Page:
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Excerpts from Orwell’s “Politics and the English Language”

July 29, 2009

“…it is clear that the decline of a language must ultimately have political and economic causes: it is not due simply to the bad influence of this or that individual writer. But an effect can become a cause, reinforcing the original cause and producing the same effect in an intensified form, and so on indefinitely.

A man may take to drink because he feels himself to be a failure, and then fail all the more completely because he drinks. It is rather the same thing that is happening to the English language. It becomes ugly and inaccurate because our thoughts are foolish, but the slovenliness of our language makes it easier for us to have foolish thoughts.

The point is that the process is reversible. Modern English, especially written English, is full of bad habits which spread by imitation and which can be avoided if one is willing to take the necessary trouble.

If one gets rid of these habits one can think more clearly, and to think clearly is a necessary first step toward political regeneration: so that the fight against bad English is not frivolous and is not the exclusive concern of professional writers. …

In our time, political speech and writing are largely the defense of the indefensible. … Thus political language has to consist largely of euphemism, question-begging and sheer cloudy vagueness.

…words falls upon the facts like soft snow, blurring the outline and covering up all the details. The great enemy of clear language is insincerity. When there is a gap between one’s real and one’s declared aims, one turns as it were instinctively to long words and exhausted idioms, like a cuttlefish spurting out ink.

In our age there is no such thing as ‘keeping out of politics’. All issues are political issues, and politics itself is a mass of lies, evasions, folly, hatred, and schizophrenia. When the general atmosphere is bad, language must suffer.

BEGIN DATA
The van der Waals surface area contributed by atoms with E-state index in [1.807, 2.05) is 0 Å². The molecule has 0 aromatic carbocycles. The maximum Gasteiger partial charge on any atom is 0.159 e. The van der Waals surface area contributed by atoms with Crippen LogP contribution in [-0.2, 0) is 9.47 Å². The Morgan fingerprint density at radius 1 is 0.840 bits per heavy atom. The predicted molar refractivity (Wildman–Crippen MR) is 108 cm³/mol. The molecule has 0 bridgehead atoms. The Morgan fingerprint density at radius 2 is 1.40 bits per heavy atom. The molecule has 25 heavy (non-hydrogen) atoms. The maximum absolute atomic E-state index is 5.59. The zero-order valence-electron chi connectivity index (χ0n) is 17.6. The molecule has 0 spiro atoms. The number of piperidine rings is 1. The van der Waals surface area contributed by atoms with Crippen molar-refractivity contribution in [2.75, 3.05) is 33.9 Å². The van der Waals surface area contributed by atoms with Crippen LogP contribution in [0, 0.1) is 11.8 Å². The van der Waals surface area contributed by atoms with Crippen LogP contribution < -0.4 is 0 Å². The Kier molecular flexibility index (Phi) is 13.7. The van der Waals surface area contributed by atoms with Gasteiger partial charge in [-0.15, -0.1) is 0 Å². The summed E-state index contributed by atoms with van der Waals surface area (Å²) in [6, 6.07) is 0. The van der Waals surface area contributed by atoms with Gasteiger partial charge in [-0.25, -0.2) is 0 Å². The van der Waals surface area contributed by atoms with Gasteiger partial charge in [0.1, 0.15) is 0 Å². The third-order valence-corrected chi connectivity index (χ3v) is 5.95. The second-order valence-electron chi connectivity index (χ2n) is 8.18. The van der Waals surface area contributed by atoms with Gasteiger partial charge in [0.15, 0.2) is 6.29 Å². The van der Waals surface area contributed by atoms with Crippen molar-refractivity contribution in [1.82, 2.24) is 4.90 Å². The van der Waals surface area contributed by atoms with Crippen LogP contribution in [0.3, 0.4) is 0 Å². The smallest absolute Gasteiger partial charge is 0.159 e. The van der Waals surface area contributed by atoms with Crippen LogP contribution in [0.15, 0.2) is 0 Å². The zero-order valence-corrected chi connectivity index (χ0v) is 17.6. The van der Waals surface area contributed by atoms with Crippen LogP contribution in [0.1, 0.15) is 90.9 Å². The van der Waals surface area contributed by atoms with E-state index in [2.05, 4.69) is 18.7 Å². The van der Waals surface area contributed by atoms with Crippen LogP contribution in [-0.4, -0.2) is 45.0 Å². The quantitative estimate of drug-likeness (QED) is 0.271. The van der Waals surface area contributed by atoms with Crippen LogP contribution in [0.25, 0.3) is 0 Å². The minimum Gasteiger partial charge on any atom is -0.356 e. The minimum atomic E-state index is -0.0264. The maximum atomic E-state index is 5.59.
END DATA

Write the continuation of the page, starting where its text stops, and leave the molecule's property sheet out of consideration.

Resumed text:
…The defense of the English language… has nothing to do with archaism, with the salvaging of obsolete words and turns of speech, or with the setting up of a ‘standard English’ which must never be departed from. On the contrary, it is especially concerned with the scrapping of every word or idiom which has outworn its usefulness.

It has nothing to do with correct grammar and syntax, which are of no importance so long as one makes one’s meaning clear… On the other hand, it is not concerned with fake simplicity and the attempt to make written English colloquial… though it does imply using the fewest and shortest words that will cover one’s meaning.

What is above all needed is to let the meaning choose the word, and not the other way around. …
I think the following rules will cover most cases:

– Never use a metaphor, simile, or other figure of speech which you are used to seeing in print.
– Never use a long word where a short one will do.
– If it is possible to cut a word out, always cut it out.
– Never use the passive where you can use the active.
– Never use a foreign phrase, a scientific word, or a jargon word if you can think of an everyday English equivalent.
– Break any of these rules sooner than say anything outright barbarous.

…language [is] an instrument for expressing and not for concealing or preventing thought.”

*
[Click here for the whole essay, which should be revisited at least thrice a year by all.]

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